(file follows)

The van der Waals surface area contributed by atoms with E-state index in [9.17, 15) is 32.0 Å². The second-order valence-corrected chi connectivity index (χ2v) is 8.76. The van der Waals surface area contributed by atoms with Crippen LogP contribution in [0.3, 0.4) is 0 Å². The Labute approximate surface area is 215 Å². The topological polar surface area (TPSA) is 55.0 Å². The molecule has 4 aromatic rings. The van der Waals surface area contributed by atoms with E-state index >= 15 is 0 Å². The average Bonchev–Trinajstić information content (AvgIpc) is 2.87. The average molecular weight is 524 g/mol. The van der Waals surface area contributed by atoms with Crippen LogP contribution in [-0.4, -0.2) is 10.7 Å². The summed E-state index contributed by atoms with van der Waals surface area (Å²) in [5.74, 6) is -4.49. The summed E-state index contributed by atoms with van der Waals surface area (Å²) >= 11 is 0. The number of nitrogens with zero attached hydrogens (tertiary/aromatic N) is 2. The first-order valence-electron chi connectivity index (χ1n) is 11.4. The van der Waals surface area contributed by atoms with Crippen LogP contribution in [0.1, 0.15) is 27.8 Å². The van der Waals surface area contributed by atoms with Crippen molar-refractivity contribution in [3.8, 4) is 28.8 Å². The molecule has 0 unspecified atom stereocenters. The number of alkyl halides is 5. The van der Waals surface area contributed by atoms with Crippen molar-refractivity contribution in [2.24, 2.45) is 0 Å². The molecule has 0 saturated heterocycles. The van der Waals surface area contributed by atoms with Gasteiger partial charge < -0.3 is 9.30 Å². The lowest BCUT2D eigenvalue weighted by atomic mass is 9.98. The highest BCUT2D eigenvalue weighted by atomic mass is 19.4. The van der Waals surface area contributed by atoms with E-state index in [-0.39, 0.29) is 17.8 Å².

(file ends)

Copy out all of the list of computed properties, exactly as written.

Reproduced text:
The van der Waals surface area contributed by atoms with E-state index in [9.17, 15) is 32.0 Å². The second-order valence-corrected chi connectivity index (χ2v) is 8.76. The van der Waals surface area contributed by atoms with Crippen LogP contribution in [0.3, 0.4) is 0 Å². The Labute approximate surface area is 215 Å². The topological polar surface area (TPSA) is 55.0 Å². The molecule has 4 aromatic rings. The van der Waals surface area contributed by atoms with E-state index >= 15 is 0 Å². The average Bonchev–Trinajstić information content (AvgIpc) is 2.87. The average molecular weight is 524 g/mol. The van der Waals surface area contributed by atoms with Crippen LogP contribution in [-0.4, -0.2) is 10.7 Å². The summed E-state index contributed by atoms with van der Waals surface area (Å²) in [5.74, 6) is -4.49. The summed E-state index contributed by atoms with van der Waals surface area (Å²) >= 11 is 0. The number of nitrogens with zero attached hydrogens (tertiary/aromatic N) is 2. The first-order valence-electron chi connectivity index (χ1n) is 11.4. The van der Waals surface area contributed by atoms with Crippen LogP contribution in [0.1, 0.15) is 27.8 Å². The van der Waals surface area contributed by atoms with Crippen molar-refractivity contribution in [3.8, 4) is 28.8 Å². The molecule has 0 unspecified atom stereocenters. The number of alkyl halides is 5. The van der Waals surface area contributed by atoms with Crippen molar-refractivity contribution in [2.24, 2.45) is 0 Å². The molecule has 0 saturated heterocycles. The van der Waals surface area contributed by atoms with Gasteiger partial charge < -0.3 is 9.30 Å². The lowest BCUT2D eigenvalue weighted by atomic mass is 9.98. The highest BCUT2D eigenvalue weighted by atomic mass is 19.4. The van der Waals surface area contributed by atoms with E-state index in [-0.39, 0.29) is 17.8 Å².